Unexpectedly Intriguing!
27 August 2009

Hybrid Vehicle Diagram When GM (formerly known as "General Motors") joined with its sister government entity, the EPA (rumored to be some sort of "Environmental Protection" Agency), and announced that its Chevrolet Volt vehicle would get the equivalent of 230 miles to the gallon of gas, many people were highly skeptical of this performance claim.

They were right to be. Tim Haab, for one, did the math and worked out that this level of mileage corresponded to just a 51.11 mile long trip in the Chevy Volt - the first 40 miles powered by the vehicle's battery, with the remainder provided by the vehicle's 50-MPG gasoline-powered engine, which would consume about 0.22 gallons of gasoline.

Clearly, the insider collaboration between the government's motor vehicle production unit and its environmental regulation enforcement unit has failed to produce a useful measure that consumers can use to reasonably compare the fuel economy performance of alternative fuel and hybrid vehicles.

There's a better way. The organization behind the Progressive Automotive X-Prize has employed a metric known as the Miles-Per-Gallon-Energy Equivalent (MPGe) specifically to compare the fuel economy of alternative-fuel powered and hybrid vehicles. Better yet, they've posted a spreadsheet for doing the necessary math to compare the fuel economy of these kinds of vehicles with respect to ones just powered by gasoline, with which most consumers are familiar.

And now there's us. We've adapted the X-prize's spreadsheet calculator into an easier to use online tool, one that allows you to find the MPGe of a vehicle that is powered just by gasoline or an alternative fuel or a hybrid that uses any two of the common conventional or alternative fuel technologies in development today. Select the fuel type in the tool below and we'll find the comparable fuel economy metric for the fuel consumed and travel distance you also enter.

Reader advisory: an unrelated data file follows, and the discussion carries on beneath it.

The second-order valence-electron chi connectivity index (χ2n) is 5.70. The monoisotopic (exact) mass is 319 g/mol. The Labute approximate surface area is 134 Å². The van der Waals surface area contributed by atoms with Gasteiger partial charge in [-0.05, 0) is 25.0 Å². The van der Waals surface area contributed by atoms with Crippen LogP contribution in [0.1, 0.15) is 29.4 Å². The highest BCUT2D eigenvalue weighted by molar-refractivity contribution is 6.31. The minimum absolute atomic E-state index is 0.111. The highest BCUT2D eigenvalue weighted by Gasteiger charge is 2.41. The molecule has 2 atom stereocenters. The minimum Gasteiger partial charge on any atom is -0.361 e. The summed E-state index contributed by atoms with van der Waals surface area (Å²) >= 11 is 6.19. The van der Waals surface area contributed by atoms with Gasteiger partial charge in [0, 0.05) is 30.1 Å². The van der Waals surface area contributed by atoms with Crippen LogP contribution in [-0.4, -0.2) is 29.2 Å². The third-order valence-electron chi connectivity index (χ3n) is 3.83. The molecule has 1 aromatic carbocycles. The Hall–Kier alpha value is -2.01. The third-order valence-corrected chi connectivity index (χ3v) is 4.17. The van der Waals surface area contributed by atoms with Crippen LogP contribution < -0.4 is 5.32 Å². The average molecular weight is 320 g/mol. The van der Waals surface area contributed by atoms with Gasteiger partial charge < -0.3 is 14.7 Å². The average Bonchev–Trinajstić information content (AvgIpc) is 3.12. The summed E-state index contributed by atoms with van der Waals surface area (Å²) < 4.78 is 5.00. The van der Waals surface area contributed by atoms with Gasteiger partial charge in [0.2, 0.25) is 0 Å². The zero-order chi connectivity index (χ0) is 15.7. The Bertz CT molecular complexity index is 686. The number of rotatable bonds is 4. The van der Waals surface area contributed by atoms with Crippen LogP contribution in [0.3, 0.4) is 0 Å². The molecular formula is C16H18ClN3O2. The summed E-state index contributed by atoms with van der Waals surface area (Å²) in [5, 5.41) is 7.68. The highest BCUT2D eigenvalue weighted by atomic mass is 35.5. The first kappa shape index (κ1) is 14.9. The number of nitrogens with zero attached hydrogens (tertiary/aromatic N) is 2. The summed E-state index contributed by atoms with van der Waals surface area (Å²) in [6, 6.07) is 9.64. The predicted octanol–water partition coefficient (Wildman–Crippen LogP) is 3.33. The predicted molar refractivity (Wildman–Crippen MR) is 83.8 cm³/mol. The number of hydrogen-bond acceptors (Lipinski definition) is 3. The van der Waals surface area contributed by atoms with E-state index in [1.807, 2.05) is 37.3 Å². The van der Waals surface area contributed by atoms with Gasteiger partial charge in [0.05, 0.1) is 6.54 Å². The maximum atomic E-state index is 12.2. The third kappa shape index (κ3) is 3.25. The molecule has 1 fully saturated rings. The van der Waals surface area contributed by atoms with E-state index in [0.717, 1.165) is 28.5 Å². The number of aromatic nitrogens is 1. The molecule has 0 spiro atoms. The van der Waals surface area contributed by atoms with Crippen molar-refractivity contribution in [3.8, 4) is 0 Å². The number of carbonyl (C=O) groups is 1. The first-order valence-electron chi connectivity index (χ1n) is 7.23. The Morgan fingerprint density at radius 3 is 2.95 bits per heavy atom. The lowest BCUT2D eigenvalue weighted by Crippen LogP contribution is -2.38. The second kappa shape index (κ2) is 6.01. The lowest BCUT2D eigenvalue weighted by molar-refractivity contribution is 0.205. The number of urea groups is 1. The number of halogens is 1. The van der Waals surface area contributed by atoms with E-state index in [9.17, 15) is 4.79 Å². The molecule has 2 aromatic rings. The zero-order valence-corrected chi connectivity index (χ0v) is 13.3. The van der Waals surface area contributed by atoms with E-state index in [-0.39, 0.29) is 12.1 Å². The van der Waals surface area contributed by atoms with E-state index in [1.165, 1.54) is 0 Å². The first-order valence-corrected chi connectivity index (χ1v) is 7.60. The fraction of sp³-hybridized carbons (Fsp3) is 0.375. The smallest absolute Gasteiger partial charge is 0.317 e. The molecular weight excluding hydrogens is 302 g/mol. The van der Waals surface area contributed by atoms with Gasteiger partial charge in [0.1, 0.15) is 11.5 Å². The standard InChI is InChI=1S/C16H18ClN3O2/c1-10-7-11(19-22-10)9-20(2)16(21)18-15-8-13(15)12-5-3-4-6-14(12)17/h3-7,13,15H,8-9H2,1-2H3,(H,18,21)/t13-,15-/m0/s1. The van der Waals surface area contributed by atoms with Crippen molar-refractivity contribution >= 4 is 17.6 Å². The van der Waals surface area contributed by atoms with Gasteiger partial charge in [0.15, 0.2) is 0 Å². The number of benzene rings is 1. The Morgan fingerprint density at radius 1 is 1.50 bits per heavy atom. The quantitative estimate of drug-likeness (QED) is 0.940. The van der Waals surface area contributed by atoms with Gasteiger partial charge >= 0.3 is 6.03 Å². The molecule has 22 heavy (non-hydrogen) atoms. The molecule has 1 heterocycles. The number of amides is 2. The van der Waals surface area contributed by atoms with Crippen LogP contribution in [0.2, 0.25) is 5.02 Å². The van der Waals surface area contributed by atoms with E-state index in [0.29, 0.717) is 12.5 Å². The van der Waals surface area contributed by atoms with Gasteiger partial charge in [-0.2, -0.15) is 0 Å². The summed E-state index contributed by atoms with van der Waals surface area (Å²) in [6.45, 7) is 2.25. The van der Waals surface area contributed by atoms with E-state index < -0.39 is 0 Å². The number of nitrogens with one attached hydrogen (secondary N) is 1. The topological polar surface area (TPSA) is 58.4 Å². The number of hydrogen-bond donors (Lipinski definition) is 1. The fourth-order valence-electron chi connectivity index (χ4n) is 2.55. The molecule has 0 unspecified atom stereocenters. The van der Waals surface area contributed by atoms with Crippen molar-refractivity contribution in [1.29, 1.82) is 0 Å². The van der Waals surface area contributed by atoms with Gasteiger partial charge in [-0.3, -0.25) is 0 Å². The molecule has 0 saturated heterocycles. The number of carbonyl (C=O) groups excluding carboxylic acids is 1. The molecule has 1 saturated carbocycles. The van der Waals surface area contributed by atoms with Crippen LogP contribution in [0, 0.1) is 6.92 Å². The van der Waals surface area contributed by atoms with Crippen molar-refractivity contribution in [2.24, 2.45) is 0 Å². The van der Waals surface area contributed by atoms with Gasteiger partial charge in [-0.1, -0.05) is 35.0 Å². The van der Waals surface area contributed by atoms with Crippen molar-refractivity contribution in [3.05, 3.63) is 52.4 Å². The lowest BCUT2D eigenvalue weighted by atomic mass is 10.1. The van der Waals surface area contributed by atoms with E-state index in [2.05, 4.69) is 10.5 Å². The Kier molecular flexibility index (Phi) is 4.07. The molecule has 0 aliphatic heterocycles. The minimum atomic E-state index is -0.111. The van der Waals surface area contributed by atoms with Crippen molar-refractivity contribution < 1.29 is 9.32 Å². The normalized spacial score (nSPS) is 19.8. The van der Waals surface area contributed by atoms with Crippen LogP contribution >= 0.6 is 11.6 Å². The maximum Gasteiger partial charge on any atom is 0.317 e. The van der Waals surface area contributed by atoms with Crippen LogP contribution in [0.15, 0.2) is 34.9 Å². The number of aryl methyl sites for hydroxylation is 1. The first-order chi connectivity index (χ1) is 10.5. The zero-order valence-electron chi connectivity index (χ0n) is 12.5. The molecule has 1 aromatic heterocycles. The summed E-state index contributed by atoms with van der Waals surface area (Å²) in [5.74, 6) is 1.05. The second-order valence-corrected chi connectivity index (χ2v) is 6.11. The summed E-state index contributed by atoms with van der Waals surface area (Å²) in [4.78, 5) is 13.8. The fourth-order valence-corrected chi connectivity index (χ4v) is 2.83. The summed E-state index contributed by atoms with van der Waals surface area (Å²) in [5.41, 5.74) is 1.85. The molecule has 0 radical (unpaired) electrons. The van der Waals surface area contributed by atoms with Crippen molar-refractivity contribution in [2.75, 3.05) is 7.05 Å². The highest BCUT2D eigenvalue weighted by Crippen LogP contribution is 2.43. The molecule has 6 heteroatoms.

Fuel Data
Input Data Fuel Type Units of Fuel Used
Primary Fuel Type [unit]
Additional Fuel Type [unit]
Distance Data
Input Data Values
Total Distance Traveled [miles]

Gasoline Equivalent Fuel Economy Results
Calculated Results Values
Miles-Per-Gallon-Energy Equivalent [MPGe]

The default values we've provided in the tool above are those we've found for the Chevy Volt, taking the distance Tim Haab found to correspond with the 230 MPG figure, with the amount of gasoline used we found earlier in this post that corresponds to that figure as well as the energy capacity of the vehicle's lithium ion batteries, which are assumed to be fully expended in the vehicle's first 40 miles of driving.

At the resulting 74 MPGe, the Chevrolet Volt is much less impressive than the government-owned carmaker and environmental agency would have us believe.

More About the Results and a Quick Guide to Abbreviations

The results in the tool above are given with respect to gasoline as the energy equivalent. In the notes for their spreadsheet, the automotive X-prize people indicate that the units of fuel used is "the amount of fuel delivered from the pump (or plug) to the vehicle." They also state that "in the case of electricity, this is measured from the wall plug - i.e., prior to any losses incurred during battery charging."

The units "kWh" for Electricity stand for "kilowatt hours". The units "SCF" for H2-Gas and H2-Liquid are "Standard Cubic Feet". E85 is a gasoline-ethanol mixture, which is 85% ethanol/15% gasoline. "CNG" stands for "Compressed Natural Gas", while "LPG" is "Liquified Petroleum Gas" and "H2" indicates "Hydrogen".

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